Immigration Legislation and Issues in the 111th Congress
MetadataShow full item record
Bruno, Andorra; Ester, Karma; Haddal, Chad C.; Kim, Yule; Mikyung Lee, Margaret; Siskin, Alison; Wasem, Ruth Ellen
[Excerpt] The Speaker of the House and the Senate Majority Leader have pledged to take up comprehensive immigration reform legislation at some point in the 111th Congress. Efforts to enact broad immigration reform in the 109th and 110th Congresses were unsuccessful. It is unclear what the components of any immigration reform proposals that the 111th Congress may consider will be. In the past, comprehensive bills have addressed border security, enforcement of immigration laws within the United States (interior enforcement), employment eligibility verification, temporary worker programs, permanent admissions and, most controversially, unauthorized aliens in the United States. The 111th Congress has considered various immigration issues and has enacted a number of targeted immigration provisions. It has passed legislation (P.L. 111-8, P.L. 111-9, P.L. 111-68) to extend the life of several immigration programs—the E-Verify electronic employment eligibility verification system, the Immigrant Investor Regional Center Program, the Conrad State J-1 Waiver Program, and the special immigrant visa for religious workers—all of which are currently authorized until October 31, 2009. With respect to these programs, the House-passed and Senate-passed versions of the Department of Homeland Security Appropriations Act, 2010 (H.R. 2892), include different provisions to further extend E-Verify. The Senate-passed bill also would extend the other three programs. Among the other subjects of legislation enacted by this Congress are refugees (P.L. 111-8) and border security (P.L. 111-5, P.L. 111-32). This report discusses these and other immigration-related issues that have seen legislative action or are of significant congressional interest. Department of Homeland Security (DHS) appropriations are addressed in CRS Report R40642, Homeland Security Department: FY2010 Appropriations, and, for the most part, are not covered here. This report will be updated as legislative developments occur.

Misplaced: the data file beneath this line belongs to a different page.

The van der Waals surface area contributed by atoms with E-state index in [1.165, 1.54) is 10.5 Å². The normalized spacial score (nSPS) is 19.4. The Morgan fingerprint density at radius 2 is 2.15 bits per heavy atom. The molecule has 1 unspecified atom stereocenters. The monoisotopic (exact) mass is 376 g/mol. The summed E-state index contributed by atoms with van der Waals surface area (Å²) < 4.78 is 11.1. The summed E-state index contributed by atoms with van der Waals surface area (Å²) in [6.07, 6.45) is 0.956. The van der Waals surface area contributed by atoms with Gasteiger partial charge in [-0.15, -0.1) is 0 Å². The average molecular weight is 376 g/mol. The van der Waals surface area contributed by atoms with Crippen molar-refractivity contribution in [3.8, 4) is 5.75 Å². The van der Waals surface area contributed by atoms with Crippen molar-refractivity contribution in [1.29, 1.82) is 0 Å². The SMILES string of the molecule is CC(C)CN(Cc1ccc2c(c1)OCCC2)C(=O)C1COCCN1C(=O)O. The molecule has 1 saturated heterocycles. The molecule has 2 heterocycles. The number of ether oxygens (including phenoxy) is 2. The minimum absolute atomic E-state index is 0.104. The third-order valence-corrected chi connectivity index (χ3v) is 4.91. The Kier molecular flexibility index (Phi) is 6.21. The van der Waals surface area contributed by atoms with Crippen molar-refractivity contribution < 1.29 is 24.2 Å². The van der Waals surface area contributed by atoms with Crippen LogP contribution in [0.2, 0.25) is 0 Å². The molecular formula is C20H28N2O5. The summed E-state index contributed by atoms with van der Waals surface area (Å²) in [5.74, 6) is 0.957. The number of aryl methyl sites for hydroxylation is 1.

immigration; reform; public policy; 111th Congress; Department of Homeland Security; legislation